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Hydrogen peroxide is a mostly clear, blue-ish liquid with similar melting and boiling points to water. It can be considered a base and peroxide.

PropertiesEdit

ChemicalEdit

Hydrogen peroxide can be used as an oxidizer, and may enhance the oxidizing capabilities on mixing. For example, a mixture of sulfuric acid and hydrogen peroxide will react faster than the acid alone. Hydrogen peroxide is dangerous as it can cause explosions when in contact with combustible materials in high concentration.

PhysicalEdit

Hydrogen peroxide is tinted slightly blue in high concentrations. It has boiling and melting points similar to water, but can be concentrated by fractional crystallization.

AvailabilityEdit

Hydrogen peroxide is available readily as a disinfectant in pharmacies and grocery stores, but may only be obtained easily in low concentrations.

Higher concentration peroxide are available as animal disinfectant. Some, however, may contain peracetic acid, so read the label first.

PreparationEdit

Hydrogen peroxide can be prepared by reacting concentrated sulfuric acid and barium peroxide.

BaO2 + H2SO4 → H2O2 + BaSO4

The insoluble barium sulfate is filtered from the mixture.

ProjectsEdit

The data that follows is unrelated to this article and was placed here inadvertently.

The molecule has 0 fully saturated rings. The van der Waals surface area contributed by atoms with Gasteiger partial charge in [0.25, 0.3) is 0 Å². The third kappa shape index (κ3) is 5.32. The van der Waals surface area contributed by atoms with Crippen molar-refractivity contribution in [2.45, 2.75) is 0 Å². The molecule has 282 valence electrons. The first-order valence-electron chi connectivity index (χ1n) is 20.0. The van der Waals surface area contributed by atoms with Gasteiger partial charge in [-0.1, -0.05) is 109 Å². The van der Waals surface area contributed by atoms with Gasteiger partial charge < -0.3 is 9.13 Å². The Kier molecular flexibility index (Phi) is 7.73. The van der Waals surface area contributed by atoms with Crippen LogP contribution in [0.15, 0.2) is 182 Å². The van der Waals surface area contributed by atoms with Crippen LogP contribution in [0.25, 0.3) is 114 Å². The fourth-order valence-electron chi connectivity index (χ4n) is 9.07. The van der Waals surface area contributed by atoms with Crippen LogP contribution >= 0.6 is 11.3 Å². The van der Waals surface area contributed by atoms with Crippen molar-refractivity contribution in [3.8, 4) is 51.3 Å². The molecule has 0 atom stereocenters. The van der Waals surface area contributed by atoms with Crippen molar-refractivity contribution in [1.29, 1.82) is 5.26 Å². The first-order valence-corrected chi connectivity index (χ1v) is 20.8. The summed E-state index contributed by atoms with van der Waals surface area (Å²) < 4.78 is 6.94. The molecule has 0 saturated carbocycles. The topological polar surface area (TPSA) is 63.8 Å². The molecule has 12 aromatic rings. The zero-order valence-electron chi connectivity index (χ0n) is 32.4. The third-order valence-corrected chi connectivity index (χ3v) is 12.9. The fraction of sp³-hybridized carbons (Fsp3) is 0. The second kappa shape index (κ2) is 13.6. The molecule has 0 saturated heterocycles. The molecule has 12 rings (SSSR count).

HandlingEdit

SafetyEdit

As it is an oxidizer, high concentrations of hydrogen peroxide can ignite or detonate combustible or explosive materials. Lower concentrations are much safer, but regardless of concentration, poisonous.

StorageEdit

Hydrogen peroxide solutions are best stored in cold dark places, such as a fridge. High concentration peroxides are metastable and will slowly build-up pressure, so it's recommended to open the bottles from time to time, to release the pressure.

NEVER store hydrogen peroxide near volatile organic compounds, such as acetone, as there is a risk of forming acetone peroxide.

DisposalEdit

Hydrogen peroxide can be decomposed by adding a catalyst, such as manganese dioxide or iron oxides (ordinary rust will do). This method however should not be used to neutralize concentrated peroxide as the decomposition will generate lots of heat and can lead to explosion. The explosion that crippled the Kursk submarine for example, occured when the peroxide that leaked from a torpedo entered in contact with some rust. It's recommended to not be poured down the drain, as it will quickly decompose in the sewage and may pose an explosion hazard. Adding a sulfide, such as lead(II) sulfide, will result in lead(II) sulfate and water.

ReferencesEdit

Relevant Sciencemadness threadsEdit

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